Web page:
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A Madness So Discreet by Mindy McGinnis

A Madness So Discreet by Mindy McGinnisA Madness So Discreet by Mindy McGinnis
Published by HarperCollins on October 6th 2015
Genres: Young Adult, Historical Fiction
Pages: 384
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Mindy McGinnis, the acclaimed author of Not a Drop to Drink and In a Handful of Dust, combines murder, madness, and mystery in a beautifully twisted gothic historical thriller perfect for fans of novels such as Asylum and The Diviners as well as television's True Detective and American Horror Story.
Grace Mae is already familiar with madness when family secrets and the bulge in her belly send her to an insane asylum—but it is in the darkness that she finds a new lease on life. When a visiting doctor interested in criminal psychology recognizes Grace's brilliant mind beneath her rage, he recruits her as his assistant. Continuing to operate under the cloak of madness at crime scenes allows her to gather clues from bystanders who believe her less than human. Now comfortable in an ethical asylum, Grace finds friends—and hope. But gruesome nights bring Grace and the doctor into the circle of a killer who will bring her shaky sanity and the demons in her past dangerously close to the surface.


When I picked this book up, I confess I was hoping for something. Something that the blurb had promised and that the creepy, beautiful cover reinforced. I wanted this: the fine line between sanity and insanity, good and evil—and the madness that exists in all of us.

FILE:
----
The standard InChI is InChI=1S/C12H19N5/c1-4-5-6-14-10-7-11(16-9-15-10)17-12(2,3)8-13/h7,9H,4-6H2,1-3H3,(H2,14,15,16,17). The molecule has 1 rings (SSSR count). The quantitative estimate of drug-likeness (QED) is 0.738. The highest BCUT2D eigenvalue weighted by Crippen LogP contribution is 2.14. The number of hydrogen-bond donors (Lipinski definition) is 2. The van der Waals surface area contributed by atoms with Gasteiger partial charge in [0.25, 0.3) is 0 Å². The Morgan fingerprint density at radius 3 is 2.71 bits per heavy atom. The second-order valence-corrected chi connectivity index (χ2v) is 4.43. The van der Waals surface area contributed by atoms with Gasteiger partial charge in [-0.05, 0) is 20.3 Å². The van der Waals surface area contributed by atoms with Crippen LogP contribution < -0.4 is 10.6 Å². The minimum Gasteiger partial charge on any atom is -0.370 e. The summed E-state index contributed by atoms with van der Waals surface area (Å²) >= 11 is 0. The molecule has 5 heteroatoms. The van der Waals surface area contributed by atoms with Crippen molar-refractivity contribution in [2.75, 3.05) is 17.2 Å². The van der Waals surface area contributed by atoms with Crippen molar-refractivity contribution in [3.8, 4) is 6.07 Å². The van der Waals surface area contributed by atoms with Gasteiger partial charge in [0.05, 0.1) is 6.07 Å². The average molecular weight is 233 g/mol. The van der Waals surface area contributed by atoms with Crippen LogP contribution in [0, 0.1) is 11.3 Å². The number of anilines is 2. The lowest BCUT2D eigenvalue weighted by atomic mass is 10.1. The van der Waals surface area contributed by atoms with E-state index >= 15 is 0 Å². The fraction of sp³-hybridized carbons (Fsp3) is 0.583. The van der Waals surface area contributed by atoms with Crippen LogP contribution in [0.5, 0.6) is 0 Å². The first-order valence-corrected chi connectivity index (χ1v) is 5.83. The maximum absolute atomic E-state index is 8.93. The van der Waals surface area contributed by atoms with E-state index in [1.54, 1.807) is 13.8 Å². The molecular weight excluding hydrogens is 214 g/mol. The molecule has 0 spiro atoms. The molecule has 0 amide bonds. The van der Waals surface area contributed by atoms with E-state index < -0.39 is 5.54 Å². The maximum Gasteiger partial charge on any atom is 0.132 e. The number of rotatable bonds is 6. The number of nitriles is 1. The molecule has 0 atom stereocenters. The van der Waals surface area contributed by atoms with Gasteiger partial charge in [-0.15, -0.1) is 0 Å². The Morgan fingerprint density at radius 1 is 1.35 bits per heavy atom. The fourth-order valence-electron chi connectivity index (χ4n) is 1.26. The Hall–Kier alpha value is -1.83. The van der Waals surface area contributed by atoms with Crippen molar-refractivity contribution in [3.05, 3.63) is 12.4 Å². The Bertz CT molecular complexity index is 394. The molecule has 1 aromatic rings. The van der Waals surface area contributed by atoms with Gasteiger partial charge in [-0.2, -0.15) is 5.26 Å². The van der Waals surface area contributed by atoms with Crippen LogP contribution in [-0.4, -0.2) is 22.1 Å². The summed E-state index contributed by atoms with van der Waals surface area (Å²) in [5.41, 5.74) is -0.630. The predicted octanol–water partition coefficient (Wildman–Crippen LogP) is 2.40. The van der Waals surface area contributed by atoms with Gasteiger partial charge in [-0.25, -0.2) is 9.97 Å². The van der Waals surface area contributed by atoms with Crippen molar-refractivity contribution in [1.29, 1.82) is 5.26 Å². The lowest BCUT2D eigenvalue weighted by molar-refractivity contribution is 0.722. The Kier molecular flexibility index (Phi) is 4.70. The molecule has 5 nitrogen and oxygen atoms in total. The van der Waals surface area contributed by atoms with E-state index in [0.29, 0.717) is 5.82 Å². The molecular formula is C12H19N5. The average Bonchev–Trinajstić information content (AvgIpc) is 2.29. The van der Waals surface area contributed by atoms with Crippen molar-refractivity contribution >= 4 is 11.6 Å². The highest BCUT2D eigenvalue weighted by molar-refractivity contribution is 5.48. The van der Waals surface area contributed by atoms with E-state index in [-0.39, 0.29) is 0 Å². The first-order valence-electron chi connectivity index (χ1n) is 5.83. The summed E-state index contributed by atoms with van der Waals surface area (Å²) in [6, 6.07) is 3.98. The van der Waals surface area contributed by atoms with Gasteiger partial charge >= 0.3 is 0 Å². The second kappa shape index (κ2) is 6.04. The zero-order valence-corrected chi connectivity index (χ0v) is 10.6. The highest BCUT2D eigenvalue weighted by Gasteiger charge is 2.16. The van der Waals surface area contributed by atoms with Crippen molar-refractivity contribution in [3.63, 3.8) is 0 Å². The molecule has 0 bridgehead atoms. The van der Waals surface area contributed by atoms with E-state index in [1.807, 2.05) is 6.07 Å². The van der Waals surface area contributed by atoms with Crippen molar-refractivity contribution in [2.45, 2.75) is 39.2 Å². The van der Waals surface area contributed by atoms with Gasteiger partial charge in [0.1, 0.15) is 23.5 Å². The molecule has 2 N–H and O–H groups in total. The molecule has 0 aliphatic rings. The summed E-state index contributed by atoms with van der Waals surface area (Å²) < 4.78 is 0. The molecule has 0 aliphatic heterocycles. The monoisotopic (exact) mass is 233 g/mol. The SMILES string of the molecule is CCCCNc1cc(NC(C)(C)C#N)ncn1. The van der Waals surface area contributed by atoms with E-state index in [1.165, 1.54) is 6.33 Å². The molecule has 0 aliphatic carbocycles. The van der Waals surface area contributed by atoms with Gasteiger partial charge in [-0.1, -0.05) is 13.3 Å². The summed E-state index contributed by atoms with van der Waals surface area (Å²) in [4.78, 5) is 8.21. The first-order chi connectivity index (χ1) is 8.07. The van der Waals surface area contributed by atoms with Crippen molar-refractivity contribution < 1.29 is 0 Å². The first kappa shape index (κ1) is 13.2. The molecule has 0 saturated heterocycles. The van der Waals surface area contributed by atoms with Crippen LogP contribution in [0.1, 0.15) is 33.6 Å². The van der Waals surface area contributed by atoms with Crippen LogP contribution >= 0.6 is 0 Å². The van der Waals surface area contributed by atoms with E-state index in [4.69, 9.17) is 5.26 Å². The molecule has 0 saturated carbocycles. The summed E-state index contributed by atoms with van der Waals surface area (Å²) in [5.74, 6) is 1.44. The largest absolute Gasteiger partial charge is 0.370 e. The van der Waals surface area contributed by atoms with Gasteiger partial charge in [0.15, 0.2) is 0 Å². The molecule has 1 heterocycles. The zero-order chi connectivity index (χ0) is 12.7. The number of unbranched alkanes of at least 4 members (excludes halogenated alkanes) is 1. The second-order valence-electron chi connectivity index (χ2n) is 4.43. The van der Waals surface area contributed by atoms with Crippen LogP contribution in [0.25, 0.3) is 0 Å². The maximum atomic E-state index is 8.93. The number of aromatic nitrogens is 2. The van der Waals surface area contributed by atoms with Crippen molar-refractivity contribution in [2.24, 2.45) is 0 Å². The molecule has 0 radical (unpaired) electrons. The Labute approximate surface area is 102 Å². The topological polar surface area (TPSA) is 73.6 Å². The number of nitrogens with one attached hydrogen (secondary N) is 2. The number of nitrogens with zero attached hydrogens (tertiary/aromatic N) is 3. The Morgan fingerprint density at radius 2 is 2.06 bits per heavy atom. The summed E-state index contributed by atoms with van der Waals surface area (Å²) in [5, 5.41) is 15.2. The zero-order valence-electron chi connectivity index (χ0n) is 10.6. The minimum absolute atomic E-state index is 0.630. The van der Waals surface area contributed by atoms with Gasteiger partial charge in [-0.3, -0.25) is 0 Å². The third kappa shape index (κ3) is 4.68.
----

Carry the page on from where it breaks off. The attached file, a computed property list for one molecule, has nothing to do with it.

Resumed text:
And I got it – for the first 10% of the book.
A Madness So Discreet opens wonderfully and horrifically. Grace Mae is in a Boston mental asylum where she has been hidden away to hide the family shame – she carries a baby that her own father put there. Yes. As you can imagine, it immediately had my wide-eyed, horrified attention. But wait, there’s more.
You may or may not know that mental “hospitals” a hundred years back were not often caring places of recovery and understanding. Many patients were subjected to cruel treatment because there was little to no policing of the system. Bad behaviour, intentional or not, was punished with beatings, electric shocks, and something called “sheet wrapping” – the patient was tightly wrapped in sheets that were either really cold, or burning hot from the steamer (leaving a small gap for breathing) and then left for hours.
This latter happens to Grace. Except she goes into labour while wrapped in the sheets. I don’t think I need to spell out how bad that is. It was awful, shocking, infuriating and kind of gory. And then the book went from being a disturbing story about insanity and mental asylums, to being a standard detective murder mystery.
It was like Sherlock, except less entertaining. Or Jackaby, but without the paranormal aspects or witty humour. Basically, a doctor helps Grace leave the asylum because he decides her quick thinking could be useful in solving crimes. Then the rest of the book is about solving said crimes. The crimes are not unique enough and the characters are not interesting enough to make the book compelling once the initial shocks have passed.
Also, there is supposed to be an ongoing exploration of the nature of madness, but I really didn’t like where the author took it. I don’t like that one of the conclusions is that Grace’s father is mad, instead of just a selfish, horrible rapist, which I believe him to be. We understand today that mental illness means that a person needs help, not punishment, and I hate that her father has been labelled as such. As if it isn’t his fault that he raped her.
I liked McGinnis’ Not a Drop to Drink, but this one was a disappointment.

One StarOne Star

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